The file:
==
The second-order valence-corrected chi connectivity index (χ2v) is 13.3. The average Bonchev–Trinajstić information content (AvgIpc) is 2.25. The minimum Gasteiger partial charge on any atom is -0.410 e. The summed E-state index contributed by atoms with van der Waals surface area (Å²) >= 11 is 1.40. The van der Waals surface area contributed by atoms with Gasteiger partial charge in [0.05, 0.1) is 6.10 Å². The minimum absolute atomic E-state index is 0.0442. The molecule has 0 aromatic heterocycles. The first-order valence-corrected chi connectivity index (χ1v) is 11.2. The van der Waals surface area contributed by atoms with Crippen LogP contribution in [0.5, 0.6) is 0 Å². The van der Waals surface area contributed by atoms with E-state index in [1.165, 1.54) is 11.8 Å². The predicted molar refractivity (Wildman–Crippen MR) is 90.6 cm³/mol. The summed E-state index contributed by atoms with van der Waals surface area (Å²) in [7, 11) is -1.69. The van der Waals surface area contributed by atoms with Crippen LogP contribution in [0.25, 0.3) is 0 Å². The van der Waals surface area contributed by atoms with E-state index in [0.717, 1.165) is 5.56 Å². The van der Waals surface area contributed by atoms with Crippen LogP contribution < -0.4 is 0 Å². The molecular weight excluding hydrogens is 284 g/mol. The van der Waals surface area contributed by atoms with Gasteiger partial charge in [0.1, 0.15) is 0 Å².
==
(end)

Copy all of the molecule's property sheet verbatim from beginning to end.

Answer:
The second-order valence-corrected chi connectivity index (χ2v) is 13.3. The average Bonchev–Trinajstić information content (AvgIpc) is 2.25. The minimum Gasteiger partial charge on any atom is -0.410 e. The summed E-state index contributed by atoms with van der Waals surface area (Å²) >= 11 is 1.40. The van der Waals surface area contributed by atoms with Gasteiger partial charge in [0.05, 0.1) is 6.10 Å². The minimum absolute atomic E-state index is 0.0442. The molecule has 0 aromatic heterocycles. The first-order valence-corrected chi connectivity index (χ1v) is 11.2. The van der Waals surface area contributed by atoms with Crippen LogP contribution in [0.5, 0.6) is 0 Å². The van der Waals surface area contributed by atoms with E-state index in [1.165, 1.54) is 11.8 Å². The predicted molar refractivity (Wildman–Crippen MR) is 90.6 cm³/mol. The summed E-state index contributed by atoms with van der Waals surface area (Å²) in [7, 11) is -1.69. The van der Waals surface area contributed by atoms with Crippen LogP contribution in [0.25, 0.3) is 0 Å². The van der Waals surface area contributed by atoms with E-state index in [0.717, 1.165) is 5.56 Å². The van der Waals surface area contributed by atoms with Crippen LogP contribution < -0.4 is 0 Å². The molecular weight excluding hydrogens is 284 g/mol. The van der Waals surface area contributed by atoms with Gasteiger partial charge in [0.1, 0.15) is 0 Å².